Not only am I not the author of the righteousness that is assigned to me from outside, but even worse, I do not possess it. I am not its owner. It is not an intrinsic quality of my nature. The same holds good for all the elements of the Christian life. Faith? It does not belong to me. It is given. It makes me alive. It is at the heart of all my acts and thoughts. It is not an object that I can take and set aside as I please. It comes down on me like a hawk. It grasps me and takes me, possibly where I do not want to go. And this is unacceptable to me, as the traditional formula testifies that speaks of "having or not having faith." I absolutely want to have and to hold faith. I want it to be mine. I want to have the choice of taking it or leaving it. The totally anti Christian character of this formula is something that I have shown elsewhere.

But "having" plays a role in every domain. It applies to salvation, too. I absolutely want to be its master and owner. I am saved by grace, agreed. But once this is done, it is done, is it not? I enter into a stable, solid state that is foreseeable and unchangeable. But lo! in salvation, as in faith or freedom, I do not enter a fixed state. Salvation is nor a finished thing. I never hold it. I never own it. It is not an acquired situation. I may lose it (Paul himself tells us so). Nothing is ever finished with God. I am never installed.

We need stability, certitude, and constancy. We are all jurists before God. But grace is not a juridical matter. We have an absolute need to be owners. I am not going to launch out into an attack on private property. This is not a matter of economics. We need to be owners of our lives. How glorious to be able to say that our body is ours, that we own our qualities and destiny. I need to be on solid ground and to have acquired rights. Grace in its movement goes against this pretension !! It reminds us, sometimes harshly, sometimes humorously, that all such pretensions are no more than rodomontade. Our body is ours, but seriously, after sixty years we shall have to ask if it still belongs to us or to rheumatism. We want a fixed state, but how can we forget that all things are in flux? We want to be owners, then we should reread Michaux's fine work Mes propreites. I have intentionally used non Christian gifts as examples. What this grace gives you is a new state, an opening onto a life that has nothing whatever to do with your petty pretensions, but that truly does not come from you. You are not the owner. Yet you try to transform it into your property. Christianity (as a kind of "ism") expresses the human property instinct.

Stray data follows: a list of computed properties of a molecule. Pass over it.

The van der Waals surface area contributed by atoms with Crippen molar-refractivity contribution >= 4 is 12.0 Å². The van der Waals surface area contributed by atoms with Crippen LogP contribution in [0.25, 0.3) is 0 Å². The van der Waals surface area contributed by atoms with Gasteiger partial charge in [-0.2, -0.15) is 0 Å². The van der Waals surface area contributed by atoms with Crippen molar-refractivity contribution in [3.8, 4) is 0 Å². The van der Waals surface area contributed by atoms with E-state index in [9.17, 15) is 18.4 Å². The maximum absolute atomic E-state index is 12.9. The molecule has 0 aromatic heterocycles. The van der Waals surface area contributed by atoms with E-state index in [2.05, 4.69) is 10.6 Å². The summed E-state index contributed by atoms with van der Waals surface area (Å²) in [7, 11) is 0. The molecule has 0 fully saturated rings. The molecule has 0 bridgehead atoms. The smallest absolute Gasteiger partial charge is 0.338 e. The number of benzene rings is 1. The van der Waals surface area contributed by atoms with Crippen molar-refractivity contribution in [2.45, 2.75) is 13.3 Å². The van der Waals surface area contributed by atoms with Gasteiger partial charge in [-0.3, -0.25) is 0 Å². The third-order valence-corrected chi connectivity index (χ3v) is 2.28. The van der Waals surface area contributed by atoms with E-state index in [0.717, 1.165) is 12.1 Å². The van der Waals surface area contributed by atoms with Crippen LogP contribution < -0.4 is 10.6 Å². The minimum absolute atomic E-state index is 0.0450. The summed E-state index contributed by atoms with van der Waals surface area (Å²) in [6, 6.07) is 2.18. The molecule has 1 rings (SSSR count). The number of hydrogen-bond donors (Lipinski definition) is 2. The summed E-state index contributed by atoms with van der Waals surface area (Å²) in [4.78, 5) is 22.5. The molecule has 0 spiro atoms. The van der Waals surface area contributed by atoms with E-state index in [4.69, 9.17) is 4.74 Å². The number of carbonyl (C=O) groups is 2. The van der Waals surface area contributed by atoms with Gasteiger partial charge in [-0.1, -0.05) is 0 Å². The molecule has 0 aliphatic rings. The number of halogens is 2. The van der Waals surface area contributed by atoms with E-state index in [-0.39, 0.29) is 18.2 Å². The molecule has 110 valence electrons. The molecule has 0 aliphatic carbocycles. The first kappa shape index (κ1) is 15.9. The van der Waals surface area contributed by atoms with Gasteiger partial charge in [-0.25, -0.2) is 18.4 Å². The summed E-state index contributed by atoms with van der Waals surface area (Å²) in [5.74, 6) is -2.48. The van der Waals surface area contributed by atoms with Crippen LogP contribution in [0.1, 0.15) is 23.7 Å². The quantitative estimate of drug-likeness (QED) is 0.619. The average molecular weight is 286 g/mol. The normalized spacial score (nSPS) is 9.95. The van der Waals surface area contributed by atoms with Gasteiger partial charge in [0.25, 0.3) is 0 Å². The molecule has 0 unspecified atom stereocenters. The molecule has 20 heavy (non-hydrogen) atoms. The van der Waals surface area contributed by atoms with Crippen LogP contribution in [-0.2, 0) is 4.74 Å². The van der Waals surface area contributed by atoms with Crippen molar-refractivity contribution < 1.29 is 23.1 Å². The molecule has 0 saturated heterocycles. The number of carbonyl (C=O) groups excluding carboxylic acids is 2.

Intolerable Revelation

Let us finally take another example that shows how this revelation is so intolerable for us. We need to go back to some, thing we have heard already, the Beatitudes. In themselves, if taken seriously, these are absurd and unacceptable. It is not true at all that "the earth belongs to the meek". What the Beatitudes say is against all reality. This alone makes them unacceptable to sensible people. Above all, we have to recognize that their "spiritualization" makes an additional demand, imposes a heavier burden. The whole of the Sermon on the Mount is unacceptable if it is taken seriously. The preferred interpretation finds in it the sweet folly of a good and generous prophet who did not really know what he was talking about. Or else this teaching is reserved for the saints, the perfect, not for the world at large. Or else each piece is detached so as to prove exegetically that it does not really mean what it seems to on a first reading.

We are just as clever at evading the demands of Jesus as at evading the demands of freedom. We have seen already that Jesus' spiritualizing of the law is a terrible aggravation. It is impossible to live that way. I should like to counteract here all those expositors who think that spiritualization smoothed things over for the church (as when the materially poor become the poor in spirit). On the contrary, we have to consider that spiritualization makes Christ unacceptable. I repeat that we are in the presence of terrible nonsense if we think that there was a first age of revolutionary material proclamation and that the church fell back on spiritual positions only out of timidity and cowardice. If the disciples had wanted their preaching to be effective, to recruit good people, to move the crowds, to launch a movement, they would have made the message more material. They would have formulated material goals in the economic, social, and political spheres. This would have stirred people up; this would have been the easy way. To declare, however, that the kingdom is not of this world, that freedom is not achieved by revolt, that rebellion serves no purpose, that there neither is nor will be any paradise on earth, that there is no social justice, that the only justice resides in God and comes from him, that we are not to look for responsibility and culpability in others but first in ourselves, all this is to ask for defeat, for it is to say intolerable things. It is indeed intolerable to think that peace and justice and the end of poverty cannot take place on earth. For people of the first century as for those of the twentieth, such things are strictly unacceptable. Yet Jesus himself says such things.